In this final installment, ‘Jeff’ and I returned to Eden and the subject of Adam (along with Eve, this time). As I recall, he expressed his appreciation that I didn’t give any credence to the ability of purely naturalistic processes to “create” the first life or the diversity of life we see now and in the fossil record. But, he was still concerned about my views on Adam, particularly as they pertain to sin and death. Recent discussions in Christian circles, including articles in Christianity Today, have been addressing whether or not the Biblical Adam & Eve were real, historical people. If so, were they Homo sapiens or something else? So, it wasn’t surprising that this came up in our exchange.
Anticipating where he was going, here’s what I said:
“Before you ask, I assure you I believe that the events recorded in Genesis 1-11 were literal, historical events involving (from 1:26 forward) actual, fully human people made in God’s image (Homo sapiens sapiens). I just happen to think that they took place a few years earlier than you do, as allowed by Biblical text (without unnecessarily assuming metaphors) and as indicated by scientific discovery.
I think the Bible clearly teaches that 1) only Man is a spiritual creature and 2) sin is a matter of spiritual rebellion (though often manifested in the physical). Only humans make moral choices that bring “death through sin.” Both Romans 5 and I Cor. 15 state that the death Adam experienced — initially spiritual “death” or separation from God, and later physical death — when he & Eve disobeyed God in the Garden was visited on “all men.” No reference to plants, animals, or other critters. Thus, I have no problem with non-human death before the Fall. In fact, without an ad hoc assumption of divine preservation, it is hard to believe no plants, bugs, or bacteria would have been killed even accidentally — in Eden or outside of it — even in those first few days. Plants & bugs get trampled on or eaten; even bacteria, whose lives are often measured in hours, are used in animal & human digestion.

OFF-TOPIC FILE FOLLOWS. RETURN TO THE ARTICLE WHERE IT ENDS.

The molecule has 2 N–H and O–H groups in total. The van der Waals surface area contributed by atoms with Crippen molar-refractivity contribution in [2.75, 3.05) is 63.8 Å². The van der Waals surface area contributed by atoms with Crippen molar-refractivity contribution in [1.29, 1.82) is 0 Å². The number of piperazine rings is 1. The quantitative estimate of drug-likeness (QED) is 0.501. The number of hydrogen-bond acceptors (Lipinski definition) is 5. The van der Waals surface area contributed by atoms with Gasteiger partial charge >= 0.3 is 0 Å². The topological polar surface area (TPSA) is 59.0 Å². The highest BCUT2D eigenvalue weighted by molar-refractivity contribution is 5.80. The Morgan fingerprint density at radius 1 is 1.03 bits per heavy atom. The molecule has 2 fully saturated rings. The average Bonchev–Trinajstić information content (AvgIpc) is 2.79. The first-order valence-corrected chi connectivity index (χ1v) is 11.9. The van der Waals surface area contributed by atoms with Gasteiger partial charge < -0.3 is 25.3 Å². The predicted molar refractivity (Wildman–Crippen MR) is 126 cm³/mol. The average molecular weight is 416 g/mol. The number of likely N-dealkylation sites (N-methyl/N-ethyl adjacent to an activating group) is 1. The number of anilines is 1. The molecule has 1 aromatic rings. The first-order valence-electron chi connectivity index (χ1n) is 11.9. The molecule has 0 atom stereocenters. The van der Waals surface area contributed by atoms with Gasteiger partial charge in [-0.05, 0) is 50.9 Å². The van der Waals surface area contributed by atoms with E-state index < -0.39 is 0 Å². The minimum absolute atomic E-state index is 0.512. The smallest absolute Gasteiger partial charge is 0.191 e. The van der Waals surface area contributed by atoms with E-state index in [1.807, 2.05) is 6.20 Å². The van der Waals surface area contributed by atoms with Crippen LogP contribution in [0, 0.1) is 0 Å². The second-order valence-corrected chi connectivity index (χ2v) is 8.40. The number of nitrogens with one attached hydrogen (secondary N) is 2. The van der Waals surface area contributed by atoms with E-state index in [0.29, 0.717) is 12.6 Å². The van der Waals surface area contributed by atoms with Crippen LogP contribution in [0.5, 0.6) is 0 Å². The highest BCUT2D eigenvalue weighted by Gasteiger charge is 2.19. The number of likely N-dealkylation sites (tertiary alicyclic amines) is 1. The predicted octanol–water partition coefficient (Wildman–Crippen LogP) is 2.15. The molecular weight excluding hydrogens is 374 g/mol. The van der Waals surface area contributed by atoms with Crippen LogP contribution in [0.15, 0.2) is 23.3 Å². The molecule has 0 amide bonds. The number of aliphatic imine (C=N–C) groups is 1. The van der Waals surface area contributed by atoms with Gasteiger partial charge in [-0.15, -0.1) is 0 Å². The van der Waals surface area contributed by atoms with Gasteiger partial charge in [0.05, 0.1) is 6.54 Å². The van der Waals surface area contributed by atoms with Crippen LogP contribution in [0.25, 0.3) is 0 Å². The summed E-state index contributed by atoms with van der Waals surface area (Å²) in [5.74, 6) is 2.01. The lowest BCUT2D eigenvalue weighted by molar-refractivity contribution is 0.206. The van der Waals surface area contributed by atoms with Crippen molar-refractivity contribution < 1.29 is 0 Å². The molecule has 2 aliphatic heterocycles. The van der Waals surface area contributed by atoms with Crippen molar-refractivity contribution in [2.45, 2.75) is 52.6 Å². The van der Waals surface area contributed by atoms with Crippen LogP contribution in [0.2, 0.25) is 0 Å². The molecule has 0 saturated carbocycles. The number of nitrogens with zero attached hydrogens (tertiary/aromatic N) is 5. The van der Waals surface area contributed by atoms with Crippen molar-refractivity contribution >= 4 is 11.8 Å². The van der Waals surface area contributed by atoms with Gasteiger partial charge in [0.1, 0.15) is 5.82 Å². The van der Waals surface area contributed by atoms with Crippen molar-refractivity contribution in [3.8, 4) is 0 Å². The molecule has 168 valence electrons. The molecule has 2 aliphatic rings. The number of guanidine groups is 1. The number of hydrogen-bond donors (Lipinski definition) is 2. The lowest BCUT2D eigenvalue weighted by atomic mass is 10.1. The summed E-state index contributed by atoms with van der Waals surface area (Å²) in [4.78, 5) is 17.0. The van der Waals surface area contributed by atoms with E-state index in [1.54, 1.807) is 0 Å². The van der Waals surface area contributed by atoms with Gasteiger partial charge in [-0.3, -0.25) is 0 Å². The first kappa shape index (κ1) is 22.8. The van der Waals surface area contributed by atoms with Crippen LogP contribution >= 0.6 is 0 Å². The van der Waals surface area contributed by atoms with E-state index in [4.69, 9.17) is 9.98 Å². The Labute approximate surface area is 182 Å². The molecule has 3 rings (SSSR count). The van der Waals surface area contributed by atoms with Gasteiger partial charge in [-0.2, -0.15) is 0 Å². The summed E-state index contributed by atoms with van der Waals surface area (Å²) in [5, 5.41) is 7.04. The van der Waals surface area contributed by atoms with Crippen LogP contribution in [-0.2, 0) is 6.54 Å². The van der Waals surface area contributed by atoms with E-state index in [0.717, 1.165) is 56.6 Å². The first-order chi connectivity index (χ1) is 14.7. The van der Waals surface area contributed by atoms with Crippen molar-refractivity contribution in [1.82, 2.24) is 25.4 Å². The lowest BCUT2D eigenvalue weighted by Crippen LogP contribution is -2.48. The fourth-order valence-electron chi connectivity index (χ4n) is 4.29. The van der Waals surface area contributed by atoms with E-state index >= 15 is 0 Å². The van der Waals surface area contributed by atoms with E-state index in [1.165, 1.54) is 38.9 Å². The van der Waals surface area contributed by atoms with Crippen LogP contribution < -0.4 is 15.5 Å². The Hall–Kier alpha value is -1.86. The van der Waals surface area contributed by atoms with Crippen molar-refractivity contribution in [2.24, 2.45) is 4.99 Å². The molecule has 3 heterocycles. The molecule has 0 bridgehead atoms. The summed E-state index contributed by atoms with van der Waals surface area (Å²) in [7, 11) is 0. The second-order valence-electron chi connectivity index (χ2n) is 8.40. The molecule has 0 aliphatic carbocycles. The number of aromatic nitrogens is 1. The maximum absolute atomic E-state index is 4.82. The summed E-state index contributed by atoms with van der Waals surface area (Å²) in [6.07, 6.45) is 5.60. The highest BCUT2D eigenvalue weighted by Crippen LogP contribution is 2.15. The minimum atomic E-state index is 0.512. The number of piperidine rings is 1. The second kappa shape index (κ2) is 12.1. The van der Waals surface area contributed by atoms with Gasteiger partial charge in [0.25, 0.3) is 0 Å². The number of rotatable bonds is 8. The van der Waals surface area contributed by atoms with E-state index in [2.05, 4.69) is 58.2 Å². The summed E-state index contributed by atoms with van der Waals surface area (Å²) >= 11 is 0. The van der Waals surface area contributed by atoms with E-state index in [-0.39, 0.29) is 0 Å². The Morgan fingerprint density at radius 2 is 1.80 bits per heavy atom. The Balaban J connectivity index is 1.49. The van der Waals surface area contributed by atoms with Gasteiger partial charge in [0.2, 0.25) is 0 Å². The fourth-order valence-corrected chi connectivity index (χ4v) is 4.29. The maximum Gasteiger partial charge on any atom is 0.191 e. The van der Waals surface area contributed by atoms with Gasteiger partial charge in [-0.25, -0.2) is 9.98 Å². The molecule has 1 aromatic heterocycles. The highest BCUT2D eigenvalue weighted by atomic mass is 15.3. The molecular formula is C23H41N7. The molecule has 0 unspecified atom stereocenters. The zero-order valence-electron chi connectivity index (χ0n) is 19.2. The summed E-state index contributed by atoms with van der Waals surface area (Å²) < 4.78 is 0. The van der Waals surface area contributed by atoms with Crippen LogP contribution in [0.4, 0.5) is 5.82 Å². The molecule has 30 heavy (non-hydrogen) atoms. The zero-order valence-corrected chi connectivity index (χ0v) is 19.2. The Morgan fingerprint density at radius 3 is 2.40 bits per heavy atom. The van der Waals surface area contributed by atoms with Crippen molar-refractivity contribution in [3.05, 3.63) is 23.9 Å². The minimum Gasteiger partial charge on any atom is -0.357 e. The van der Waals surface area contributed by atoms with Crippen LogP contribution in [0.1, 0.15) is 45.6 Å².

I agree that God could have created full-“grown” trees/plants just as easily as He did an adult-sized man. But, none of this ever need call into question what God CAN do or COULD have done. Rather, it is about what He DID do, even if we don’t fully understand how or why He might have done it that way. What does the Biblical text indicate or allow for — assuming “high view” and good hermeneutic — and what does careful scientific study tell us about General Revelation, the Book of Nature? In both science (i.e., study of the natural world) and theology/hermeneutics (i.e., study of God & His Written Word), we rely on “man’s understanding”, both others’ and our own. We are all “mere men.” But, God is the God of Truth and the Author of both “books”, and when interpreted correctly, they harmonize. I believe they do, starting with the Big Bang (i.e., Gen. 1:1; the creation ex nihilo of all matter, energy, space, & time) through “Mitochondrial Eve” and “Y-Chromosomal Adam” (i.e., origin of humanity from very small population in northern Africa or vicinity thereof a few thousands of years ago) and beyond. It’s exciting to see how scientific discovery catches up with Scripture!
Btw, you may find the following posts from my blog of interest:
I was looking forward to his response. But, at this point, ‘Jeff’ decided he had had enough dialog on the subject for the time being, and we agreed to end it. It was a good discussion, though. As stated earlier, it gave us a chance to address a few of the YEC/OEC differences and I was able to clarify some misperceptions he had about my OEC position. Maybe we’ll get a chance to continue some other time….